Daniel Gonzalez

Boise residents know there are a lot of birds that live or pass through the city. Now the city's Parks and Recreation department has published a field guide that highlights species commonly found around town.

Samantha Wright / Boise State Public Radio

When a person loses their sight, everyday tasks become a challenge. Walking across the street, reading a book - even hobbies can seem nearly impossible.  But one Idaho man is working to introduce visually impaired individuals to a whole new world of sound. He’s teaching the blind how to identify birds, using only their calls.

Steve Bouffard has his eyes closed and he’s listening intently on the edge of Veterans Memorial Park. He quickly identifies a song sparrow, using only the sound of its call.

Alberto Garcia / Flickr

More mosquitoes, carrying the potentially deadly West Nile Virus, have popped up in traps in Canyon County. Two weeks ago, the disease was found between Parma and Notus. Now, mosquitoes at the Roswell Marsh near Parma have tested positive.

Ed Burnett, with the Canyon County Mosquito Abatement District, says they found hundreds of Tule mosquitoes in a trap on the marsh. Tules – which carry the virus – are rare for this area. Burnett says they’ve multiplied because of recent hot weather.

Wildlife officials are investigating after residents reported a large number of dead songbirds in Kuna, a city about 18 miles southwest of Boise.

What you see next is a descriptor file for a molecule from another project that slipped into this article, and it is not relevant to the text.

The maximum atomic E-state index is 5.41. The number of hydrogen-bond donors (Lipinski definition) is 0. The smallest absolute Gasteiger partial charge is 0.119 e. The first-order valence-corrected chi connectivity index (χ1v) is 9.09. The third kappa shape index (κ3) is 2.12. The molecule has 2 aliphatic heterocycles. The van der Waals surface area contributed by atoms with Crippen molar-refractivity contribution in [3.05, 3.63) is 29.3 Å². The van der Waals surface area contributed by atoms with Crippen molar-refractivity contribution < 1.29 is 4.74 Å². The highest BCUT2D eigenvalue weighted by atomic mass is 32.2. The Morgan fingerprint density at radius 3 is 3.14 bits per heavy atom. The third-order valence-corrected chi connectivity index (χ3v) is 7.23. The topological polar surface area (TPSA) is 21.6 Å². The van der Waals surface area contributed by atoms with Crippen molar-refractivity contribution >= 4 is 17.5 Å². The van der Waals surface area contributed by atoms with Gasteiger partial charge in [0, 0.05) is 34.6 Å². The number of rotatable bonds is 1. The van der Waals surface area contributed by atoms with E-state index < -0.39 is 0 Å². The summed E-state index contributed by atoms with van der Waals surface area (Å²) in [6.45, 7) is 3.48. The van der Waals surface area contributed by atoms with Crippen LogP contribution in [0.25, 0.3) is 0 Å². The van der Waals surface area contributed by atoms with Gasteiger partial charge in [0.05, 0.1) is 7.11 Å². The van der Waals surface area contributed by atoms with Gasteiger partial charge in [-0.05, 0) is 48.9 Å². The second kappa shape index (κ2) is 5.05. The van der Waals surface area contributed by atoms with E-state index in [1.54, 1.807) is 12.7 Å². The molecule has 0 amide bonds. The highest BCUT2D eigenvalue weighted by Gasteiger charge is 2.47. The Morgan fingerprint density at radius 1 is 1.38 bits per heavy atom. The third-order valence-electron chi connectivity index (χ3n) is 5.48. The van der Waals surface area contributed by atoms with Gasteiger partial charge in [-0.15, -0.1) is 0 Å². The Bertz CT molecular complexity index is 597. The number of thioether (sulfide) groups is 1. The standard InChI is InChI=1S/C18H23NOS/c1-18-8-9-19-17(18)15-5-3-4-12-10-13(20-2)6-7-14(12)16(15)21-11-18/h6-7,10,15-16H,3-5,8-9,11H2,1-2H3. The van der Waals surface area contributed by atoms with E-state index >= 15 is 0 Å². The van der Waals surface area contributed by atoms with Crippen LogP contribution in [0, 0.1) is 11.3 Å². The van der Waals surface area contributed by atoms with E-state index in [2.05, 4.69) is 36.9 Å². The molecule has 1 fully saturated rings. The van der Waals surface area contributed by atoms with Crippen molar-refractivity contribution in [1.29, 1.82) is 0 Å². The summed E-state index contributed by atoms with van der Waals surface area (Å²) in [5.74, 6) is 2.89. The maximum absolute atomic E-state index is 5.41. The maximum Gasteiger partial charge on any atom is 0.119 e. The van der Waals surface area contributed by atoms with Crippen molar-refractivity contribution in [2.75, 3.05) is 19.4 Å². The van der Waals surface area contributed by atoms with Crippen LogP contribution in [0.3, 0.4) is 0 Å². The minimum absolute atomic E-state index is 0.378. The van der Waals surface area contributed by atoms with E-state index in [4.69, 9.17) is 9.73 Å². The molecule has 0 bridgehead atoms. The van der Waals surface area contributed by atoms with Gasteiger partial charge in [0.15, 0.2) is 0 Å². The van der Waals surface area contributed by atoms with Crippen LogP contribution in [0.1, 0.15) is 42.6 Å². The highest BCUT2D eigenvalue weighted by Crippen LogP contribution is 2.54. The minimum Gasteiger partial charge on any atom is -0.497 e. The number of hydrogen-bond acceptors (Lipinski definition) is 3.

The Idaho Statesman reports that the dead birds show no signs of physical injury and were not sickened by plague.

Idaho Department of Fish and Game regional conservation educator Evin Oneale says the cause of death appears to be a specific type of pathogen that has yet to be determined.

Terry R. Thomas /

When more than 2,000 migrating snow geese were found dead at eastern Idaho’s Mud Lake in March, headlines all over the country said the birds had fallen dead from the sky. Idaho’s Department of Fish and Game says that did not actually happen, but the agency has revised its explanation of what did occur.

When the birds were found, fish and game biologists saw clear signs of avian cholera. And the department initially ascribed the whole die-off to cholera.

Robin Bjork

An Idaho woman is studying the migration patterns of a rare bird in Central America. The three-wattled bellbird makes bell-like calls, and those sounds can travel half a mile. Some experts believe it’s the loudest bird in the world.

Terry R. Thomas /

If you Google "snow geese" here are some of the headlines you'll find right now...

  • “Thousands of Snow Geese Fall Dead From Sky in Idaho” - Yahoo News
  • “2,000 Snow Geese Drop Dead From the Sky in Idaho” CNN
  • “2,000 Snow Geese Fall Dead ‘Out of the Sky’ in Idaho” – USA Today
  • “Basically, They Just Fell Out of the Sky’: 2,000 Snow Geese Found Dead in Idaho” – Washington Post
USDA and Iowa State University

The U.S. Department of Agriculture says the avian influenza found in a flock of chickens in Parma last month, came to Idaho from Southeast Asia.

Osprey nests are a common sight near rivers, lakes and bays in the Northwest. If you look closely with binoculars, you might notice some of these large raptors like to line their nests with discarded baling twine or fishing line. The problem is it can kill them.

Matthew Podolsky

For the last 35 years, Al Larson has been helping bluebirds thrive in Idaho. He loves bluebirds. He’s known around birding circles as Idaho’s “bluebird man.” “That’s what they call me. I haven’t sprouted wings yet,” Larson chuckles.